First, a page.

Better Than Bracing And Safer Than Surgery

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Now it’s even easier to connect with ScoliSMART. Schedule your no-cost, no-obligation phone or Zoom consultation online with a ScoliSMART physician. Visit the ScoliSMART BootCamp page and click the “Schedule Online” button at the top of the page. Then select the best date and time to connect with a physician. Schedule your consultation right here!

Scoliosis Prevention

Scoliosis is a condition of the spine that can cause back pain and limb deformity in young people. It occurs when the spine curves to the side or the back, causing spinal bones to grow and curve abnormally. Scoliosis can be idiopathic—meaning it’s caused by unknown causes—or scoliosis may be hereditary.

It’s important for individuals with scoliosis to discuss their medical history with a health care provider, as scoliosis can lead to higher risk of lower back pain, chronic pain, and difficulty breathing.

A scoliosis examination involves checking the spine for signs of curvature, such as bowing of the back or mild scoliosis-like curves in the spine. This is done by taking x-ray (or standing MRI) images of the back and comparing them with images taken during a previous examination. Additionally, the health care provider may perform tests to check for genetic problems that might provide an outlook on the condition.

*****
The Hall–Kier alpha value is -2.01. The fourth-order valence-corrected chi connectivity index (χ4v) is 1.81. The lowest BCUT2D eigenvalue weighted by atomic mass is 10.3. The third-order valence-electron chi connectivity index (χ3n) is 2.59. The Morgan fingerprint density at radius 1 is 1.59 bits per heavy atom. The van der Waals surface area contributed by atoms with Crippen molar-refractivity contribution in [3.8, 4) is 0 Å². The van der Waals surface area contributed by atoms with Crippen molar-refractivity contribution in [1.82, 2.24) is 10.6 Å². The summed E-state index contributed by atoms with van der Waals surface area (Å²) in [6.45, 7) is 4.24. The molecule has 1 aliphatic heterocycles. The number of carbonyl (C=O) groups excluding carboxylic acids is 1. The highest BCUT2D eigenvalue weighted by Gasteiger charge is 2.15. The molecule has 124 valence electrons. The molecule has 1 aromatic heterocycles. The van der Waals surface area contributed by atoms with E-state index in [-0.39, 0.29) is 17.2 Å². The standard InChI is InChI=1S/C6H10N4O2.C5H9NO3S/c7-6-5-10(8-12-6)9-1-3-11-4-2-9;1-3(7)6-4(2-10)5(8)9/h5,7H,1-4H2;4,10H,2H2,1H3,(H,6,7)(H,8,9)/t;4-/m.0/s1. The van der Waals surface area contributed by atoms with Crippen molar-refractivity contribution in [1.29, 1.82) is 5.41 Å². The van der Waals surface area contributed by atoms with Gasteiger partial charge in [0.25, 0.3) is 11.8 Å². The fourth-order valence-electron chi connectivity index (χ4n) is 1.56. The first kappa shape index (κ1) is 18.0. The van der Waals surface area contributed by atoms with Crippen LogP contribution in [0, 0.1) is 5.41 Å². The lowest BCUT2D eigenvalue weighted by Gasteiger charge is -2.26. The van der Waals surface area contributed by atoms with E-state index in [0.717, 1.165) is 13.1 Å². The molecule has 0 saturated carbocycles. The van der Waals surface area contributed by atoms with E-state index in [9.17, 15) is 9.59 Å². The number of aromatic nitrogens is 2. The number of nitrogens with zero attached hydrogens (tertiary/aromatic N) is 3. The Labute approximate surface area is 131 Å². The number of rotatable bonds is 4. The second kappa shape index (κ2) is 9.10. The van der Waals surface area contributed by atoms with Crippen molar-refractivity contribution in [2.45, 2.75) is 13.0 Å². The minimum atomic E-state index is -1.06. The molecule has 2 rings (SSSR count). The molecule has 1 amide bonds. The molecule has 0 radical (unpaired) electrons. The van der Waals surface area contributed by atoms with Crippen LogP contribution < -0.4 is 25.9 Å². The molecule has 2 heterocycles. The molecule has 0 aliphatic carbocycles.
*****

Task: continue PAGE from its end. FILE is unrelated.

After diagnosing scoliosis, it’s important for individuals to receive treatment as soon as possible. In particular, highly targeted nutrient therapies may help determine the cause of scoliosis in children who are genetically at risk of developing it. Early diagnosis is also vital for outlook on prevention and treatment. Support groups like Scoliosis Warriors on Facebook provide information and support for those living with scoliosis. They offer daily support through their Scoliosis Warriors community forum. This gives people with scoliosis the opportunity to discuss issues and concerns about their condition openly and without fear of judgment or blame.